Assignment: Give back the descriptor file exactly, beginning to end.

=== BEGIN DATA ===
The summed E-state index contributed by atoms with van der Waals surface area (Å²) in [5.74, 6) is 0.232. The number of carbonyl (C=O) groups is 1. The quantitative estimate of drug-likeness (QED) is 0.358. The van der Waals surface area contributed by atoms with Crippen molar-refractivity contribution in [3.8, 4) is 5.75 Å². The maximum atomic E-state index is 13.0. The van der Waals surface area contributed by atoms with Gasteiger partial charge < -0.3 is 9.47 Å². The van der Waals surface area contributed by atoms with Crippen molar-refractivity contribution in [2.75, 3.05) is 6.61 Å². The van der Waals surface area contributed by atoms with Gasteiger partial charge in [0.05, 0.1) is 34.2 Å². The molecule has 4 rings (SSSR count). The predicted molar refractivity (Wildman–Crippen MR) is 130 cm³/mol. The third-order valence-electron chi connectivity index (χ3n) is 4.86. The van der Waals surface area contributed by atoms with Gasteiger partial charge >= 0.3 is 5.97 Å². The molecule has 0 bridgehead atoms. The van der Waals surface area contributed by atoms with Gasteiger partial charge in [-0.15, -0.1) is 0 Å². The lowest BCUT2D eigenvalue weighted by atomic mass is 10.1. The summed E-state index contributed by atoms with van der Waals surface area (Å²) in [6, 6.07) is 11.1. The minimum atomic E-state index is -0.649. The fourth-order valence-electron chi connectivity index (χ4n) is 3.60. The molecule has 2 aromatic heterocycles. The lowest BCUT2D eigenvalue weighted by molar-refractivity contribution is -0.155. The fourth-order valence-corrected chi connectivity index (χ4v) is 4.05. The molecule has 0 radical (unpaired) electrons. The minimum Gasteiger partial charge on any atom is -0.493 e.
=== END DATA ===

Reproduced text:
The summed E-state index contributed by atoms with van der Waals surface area (Å²) in [5.74, 6) is 0.232. The number of carbonyl (C=O) groups is 1. The quantitative estimate of drug-likeness (QED) is 0.358. The van der Waals surface area contributed by atoms with Crippen molar-refractivity contribution in [3.8, 4) is 5.75 Å². The maximum atomic E-state index is 13.0. The van der Waals surface area contributed by atoms with Gasteiger partial charge < -0.3 is 9.47 Å². The van der Waals surface area contributed by atoms with Crippen molar-refractivity contribution in [2.75, 3.05) is 6.61 Å². The van der Waals surface area contributed by atoms with Gasteiger partial charge in [0.05, 0.1) is 34.2 Å². The molecule has 4 rings (SSSR count). The predicted molar refractivity (Wildman–Crippen MR) is 130 cm³/mol. The third-order valence-electron chi connectivity index (χ3n) is 4.86. The van der Waals surface area contributed by atoms with Gasteiger partial charge >= 0.3 is 5.97 Å². The molecule has 0 bridgehead atoms. The van der Waals surface area contributed by atoms with Gasteiger partial charge in [-0.15, -0.1) is 0 Å². The lowest BCUT2D eigenvalue weighted by atomic mass is 10.1. The summed E-state index contributed by atoms with van der Waals surface area (Å²) in [6, 6.07) is 11.1. The minimum atomic E-state index is -0.649. The fourth-order valence-electron chi connectivity index (χ4n) is 3.60. The molecule has 2 aromatic heterocycles. The lowest BCUT2D eigenvalue weighted by molar-refractivity contribution is -0.155. The fourth-order valence-corrected chi connectivity index (χ4v) is 4.05. The molecule has 0 radical (unpaired) electrons. The minimum Gasteiger partial charge on any atom is -0.493 e.